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On the Indeterminacy of New Keynesian Economics

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  • Roger E. A. Farmer
  • Andreas Beyer

Abstract

We study identification in a class of three-equation monetary models. We argue that these models are typically not identified. For any given exactly identified model, we provide an algorithm that generates a class of equivalent models that have the same reduced form. We use our algorithm to provide four examples of the consequences of lack of identification. In our first two examples we show that it is not possible to tell whether the policy rule or the Phillips curve is forward or backward looking. In example 3 we establish an equivalence between a class of models proposed by Benhabib and Farmer and the standard new-Keynesian model. This result is disturbing since equilibria in the Benhabib-Farmer model are typically indeterminate for a class of policy rules that generate determinate outcomes in the new-Keynesian model. In example 4, we show that there is an equivalence between determinate and indeterminate models even if one knows the structural equations of the model

Suggested Citation

  • Roger E. A. Farmer & Andreas Beyer, 2004. "On the Indeterminacy of New Keynesian Economics," 2004 Meeting Papers 187, Society for Economic Dynamics.
  • Handle: RePEc:red:sed004:187
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    References listed on IDEAS

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    1. Beyer, Andreas & Farmer, Roger E. A., 2003. "Identifying the monetary transmission mechanism using structural breaks," Working Paper Series 275, European Central Bank.
    2. Rudd, Jeremy & Whelan, Karl, 2005. "New tests of the new-Keynesian Phillips curve," Journal of Monetary Economics, Elsevier, vol. 52(6), pages 1167-1181, September.
    3. Richard Clarida & Jordi Galí & Mark Gertler, 2000. "Monetary Policy Rules and Macroeconomic Stability: Evidence and Some Theory," The Quarterly Journal of Economics, Oxford University Press, vol. 115(1), pages 147-180.
    4. Jess Benhabib & Roger E.A. Farmer, 2000. "The Monetary Transmission Mechanism," Review of Economic Dynamics, Elsevier for the Society for Economic Dynamics, vol. 3(3), pages 523-550, July.
    5. Harold L. Cole & Lee E. Ohanian, 1999. "Aggregate returns to scale: why measurement is imprecise," Quarterly Review, Federal Reserve Bank of Minneapolis, issue Sum, pages 19-28.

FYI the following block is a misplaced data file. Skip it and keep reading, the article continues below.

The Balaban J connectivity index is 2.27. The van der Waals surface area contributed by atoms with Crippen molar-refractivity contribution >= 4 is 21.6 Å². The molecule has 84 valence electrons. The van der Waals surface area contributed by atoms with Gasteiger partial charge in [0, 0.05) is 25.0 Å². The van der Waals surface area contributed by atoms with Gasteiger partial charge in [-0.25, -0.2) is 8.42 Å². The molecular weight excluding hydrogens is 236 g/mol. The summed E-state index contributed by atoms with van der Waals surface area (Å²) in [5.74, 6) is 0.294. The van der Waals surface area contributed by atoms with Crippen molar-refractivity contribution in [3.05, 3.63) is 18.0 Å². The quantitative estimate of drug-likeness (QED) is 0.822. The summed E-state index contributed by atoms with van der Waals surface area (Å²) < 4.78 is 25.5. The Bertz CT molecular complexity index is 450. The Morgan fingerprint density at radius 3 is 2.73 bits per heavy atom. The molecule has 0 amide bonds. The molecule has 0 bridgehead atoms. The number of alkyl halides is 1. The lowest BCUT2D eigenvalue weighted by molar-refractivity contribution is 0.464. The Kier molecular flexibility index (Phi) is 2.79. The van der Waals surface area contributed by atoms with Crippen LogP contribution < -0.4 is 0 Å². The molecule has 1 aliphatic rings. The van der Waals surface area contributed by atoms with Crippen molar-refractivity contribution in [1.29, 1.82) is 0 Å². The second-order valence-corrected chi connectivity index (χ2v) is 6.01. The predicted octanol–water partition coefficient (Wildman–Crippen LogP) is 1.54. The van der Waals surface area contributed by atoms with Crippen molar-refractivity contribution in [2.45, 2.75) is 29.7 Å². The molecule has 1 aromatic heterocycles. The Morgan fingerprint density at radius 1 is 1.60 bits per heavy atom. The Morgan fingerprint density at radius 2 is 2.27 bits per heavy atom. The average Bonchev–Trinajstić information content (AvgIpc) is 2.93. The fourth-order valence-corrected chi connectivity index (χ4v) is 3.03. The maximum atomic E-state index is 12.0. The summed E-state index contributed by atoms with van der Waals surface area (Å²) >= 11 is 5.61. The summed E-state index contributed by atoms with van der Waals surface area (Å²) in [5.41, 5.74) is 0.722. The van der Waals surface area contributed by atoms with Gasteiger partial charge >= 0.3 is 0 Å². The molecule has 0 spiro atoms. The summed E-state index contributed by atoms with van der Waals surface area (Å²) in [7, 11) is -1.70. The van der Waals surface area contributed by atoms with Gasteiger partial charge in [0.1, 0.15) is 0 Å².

6. Leeper, Eric M., 1991. "Equilibria under 'active' and 'passive' monetary and fiscal policies," Journal of Monetary Economics, Elsevier, vol. 27(1), pages 129-147, February.
    7. Kamihigashi, Takashi, 1996. "Real business cycles and sunspot fluctuations are observationally equivalent," Journal of Monetary Economics, Elsevier, vol. 37(1), pages 105-117, February.
    8. Lubik, Thomas A. & Schorfheide, Frank, 2003. "Computing sunspot equilibria in linear rational expectations models," Journal of Economic Dynamics and Control, Elsevier, vol. 28(2), pages 273-285, November.
    9. McCallum, Bennett T & Nelson, Edward, 1999. "An Optimizing IS-LM Specification for Monetary Policy and Business Cycle Analysis," Journal of Money, Credit and Banking, Blackwell Publishing, vol. 31(3), pages 296-316, August.
    10. James M. Nason & Gregor W. Smith, 2008. "Identifying the new Keynesian Phillips curve," Journal of Applied Econometrics, John Wiley & Sons, Ltd., vol. 23(5), pages 525-551.
    11. Robert J. Gordon, 1997. "The Time-Varying NAIRU and Its Implications for Economic Policy," Journal of Economic Perspectives, American Economic Association, vol. 11(1), pages 11-32, Winter.
    12. Argia M. Sbordone, 2002. "An optimizing model of U.S. wage and price dynamics," Proceedings, Federal Reserve Bank of San Francisco, issue Mar.
    13. Julio J. Rotemberg & Michael Woodford, 1998. "An Optimization-Based Econometric Framework for the Evaluation of Monetary Policy: Expanded Version," NBER Technical Working Papers 0233, National Bureau of Economic Research, Inc.
    14. Sims, Christopher A, 1980. "Macroeconomics and Reality," Econometrica, Econometric Society, vol. 48(1), pages 1-48, January.
    15. Farmer, Roger E. A. & Jang-Ting, Guo, 1995. "The econometrics of indeterminacy: an applied study," Carnegie-Rochester Conference Series on Public Policy, Elsevier, vol. 43(1), pages 225-271, December.
    16. repec:fth:starer:9613 is not listed on IDEAS
    17. Lindé, Jesper, 2001. "The Empirical Relevance of Simple Forward- and Backward-looking Models: A View from a Dynamic General Equilibrium Model," Working Paper Series 130, Sveriges Riksbank (Central Bank of Sweden).
    18. Jeff Fuhrer & George Moore, 1995. "Inflation Persistence," The Quarterly Journal of Economics, Oxford University Press, vol. 110(1), pages 127-159.
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    More about this item

    Keywords

    New Keynesian; Indeterminacy; Identification;

    JEL classification:

    • E10 - Macroeconomics and Monetary Economics - - General Aggregative Models - - - General

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